Join IQSA in Baltimore!

Our inaugural events in Baltimore are quickly approaching! If you’re planning on joining us on Friday, November 22nd and have not yet RSVP’ed, send us an email at or visit our Facebook event page today! Don’t forget, Friday’s events are free and open to the public (while the rest of the weekend’s activities require registration with SBL or AAR).

Furthermore, a sneak preview of our detailed program book will be featured in this space before the conference, so be sure to check back regularly. Hope to see you all soon!

© International Qur’anic Studies Association, 2013. All rights reserved.

Robert Alter’s ‘The Art of Biblical Narrative’ and Qur’anic Narrative

By Leyla Ozgur Alhassen

Robert Alter’s The Art of Biblical Narrative[1] is an introduction to the literary elements of Biblical narrative, and can be an extremely useful work for scholars of Qur’anic narrative. Below, I highlight certain aspects of Alter’s analysis of Biblical repetition and type-scenes, which can be especially useful for studies of Qur’anic narrative style.

According to Alter, Biblical narrative establishes patterns of repetition and then makes strategic changes in them; this can then serve the purpose of “commentary, analysis, foreshadowing, thematic assertion”[2] and “development of plot.”[3] We thus see “how substantially the same materials can be redeployed in order to make different points.”[4]

When we discuss repetition, it is useful to realize that there are many forms in which repetition can occur. Alter includes a list of repetitive techniques found in Biblical narrative, and all of them can be found in the Qur’an. His list moves from a small to a large scale: 1) Leitwort, the semantic root of a word is used repeatedly and in a variety of ways; 2) Motif, “a concrete image, sensory quality, action, or object recurs through a particular narrative”; 3) Theme, “an idea which is part of the value-system of the narrative . . . is made evident in some recurring pattern”; 4) Sequence of actions, a sequence of actions is repeated in “three consecutive repetitions, or three plus one, with some intensification or increment from one occurrence to the next, usually concluding either in a climax or a reversal”; and 5) Type-scene, “an episode . . . in the career of the hero which is composed of a fixed sequence of motifs.”[5]

The type-scene is a particular kind of repetition, which Alter discusses in detail. Alter lists examples of type-scenes in the Bible; many are also found in the Qur’an: “the annunciation . . . of the birth of the hero to his barren mother; the encounter with the future betrothed at a well; the epiphany in the field; the initiatory trial; danger in the desert and the discovery of a well or other source of sustenance; the testament of the dying hero.”[6] It would no doubt be a fruitful project to compare this list with Qur’anic narrative, and to see if there are other type-scenes more commonly found in the Qur’an. As with other kinds of repetition, the type-scene can be used in different ways; it can be “aborted,”[7] or “the total suppression of a type-scene may be a deliberate ploy of characterization and thematic argument.”[8]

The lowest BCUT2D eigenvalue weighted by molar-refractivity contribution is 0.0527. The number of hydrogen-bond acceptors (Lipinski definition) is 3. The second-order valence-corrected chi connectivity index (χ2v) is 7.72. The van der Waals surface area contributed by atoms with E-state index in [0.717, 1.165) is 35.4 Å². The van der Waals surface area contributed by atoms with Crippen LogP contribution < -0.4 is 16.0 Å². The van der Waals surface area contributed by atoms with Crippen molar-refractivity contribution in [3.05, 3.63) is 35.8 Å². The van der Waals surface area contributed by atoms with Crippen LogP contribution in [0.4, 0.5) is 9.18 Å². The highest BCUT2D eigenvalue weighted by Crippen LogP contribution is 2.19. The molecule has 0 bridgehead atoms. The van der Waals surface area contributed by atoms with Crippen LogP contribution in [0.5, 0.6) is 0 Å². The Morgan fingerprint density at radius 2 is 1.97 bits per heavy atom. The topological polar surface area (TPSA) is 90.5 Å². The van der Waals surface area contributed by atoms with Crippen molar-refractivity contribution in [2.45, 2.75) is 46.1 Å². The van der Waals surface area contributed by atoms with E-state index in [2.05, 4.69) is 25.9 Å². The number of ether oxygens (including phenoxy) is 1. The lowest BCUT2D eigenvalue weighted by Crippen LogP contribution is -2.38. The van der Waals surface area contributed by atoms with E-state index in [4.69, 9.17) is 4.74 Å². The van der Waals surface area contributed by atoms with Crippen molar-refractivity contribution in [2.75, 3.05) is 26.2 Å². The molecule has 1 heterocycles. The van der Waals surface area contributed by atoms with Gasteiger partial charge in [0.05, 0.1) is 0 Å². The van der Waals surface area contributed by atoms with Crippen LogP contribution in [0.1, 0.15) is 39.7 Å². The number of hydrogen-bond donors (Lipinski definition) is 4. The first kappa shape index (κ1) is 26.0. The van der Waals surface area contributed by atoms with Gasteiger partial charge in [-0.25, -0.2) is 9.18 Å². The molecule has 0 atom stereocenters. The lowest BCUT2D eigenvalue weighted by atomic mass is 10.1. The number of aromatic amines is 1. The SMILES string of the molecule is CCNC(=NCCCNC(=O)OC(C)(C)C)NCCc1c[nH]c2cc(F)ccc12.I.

According to Alter, the type-scene serves “an eminently monotheistic purpose: to reproduce in narrative the recurrent rhythm of a divinely appointed destiny in Israelite history.”[9] It would be worthwhile to explore ways in which the type-scene and other Qur’anic narrative devices similarly serve a monotheistic purpose in the Qur’an. In Alter’s work, we can see many ways in which insights from studies of Biblical narrative—repetition and type-scenes in particular—can be usefully applied to studies of Qur’anic narrative, and similarly be used to serve monotheistic purposes.

© International Qur’anic Studies Association, 2013. All rights reserved.

[1] Robert Alter, The Art of Biblical Narrative. New York: BasicBooks, 1981.
[2] Alter, p. 91.
[3] Alter, p. 100.
[4] Alter, p. 56.
[5] Alter, pp. 95-96.
[6] Alter, p. 51.
[7] Alter, p. 60.
[8] Alter, p. 61.
[9] Alter, p. 60.

“Fragmentation and Compilation” Workshop at the Institute for Ismaili Studies, London

By Holger Zellentin

This past week, an exciting conversation took place at the Institute for Ismaili Studies in London. The event was convened by one of the Institute’s researchers, Dr. Asma Hilali, who brought together a broad range of researchers in Qur’anic studies. The workshop was the second installment in a series titled “Fragmentation and Compilation,” which seeks to explore the difficult conceptualization of partial transmission and re-arrangement of various “particles” relating to the Qur’an. Among the elements considered in terms of their fragmentation and subsequent compilation were sketches of individual Qur’anic verses and their arrangement within the Qur’an (and beyond), Qur’anic reading instructions and textual variants, and the role of Jewish literary frameworks and exegetical traditions in our understanding of the Qur’an. Presentations were given on material evidence such as: the Ṣan‘ā’ palimpsest (Asma Hilali), early Qur’anic graffiti from Arabia (Frédéric Imbert), the various voices used in Qur’anic discourse (Mehdi Azaiez), the Qur’an’s integration of Jewish exegetical topoi (Holger Zellentin), and on the compositional features of Tafsir collections (Stephen Burge).

Photo by Frédéric Imbert

Photo by Frédéric Imbert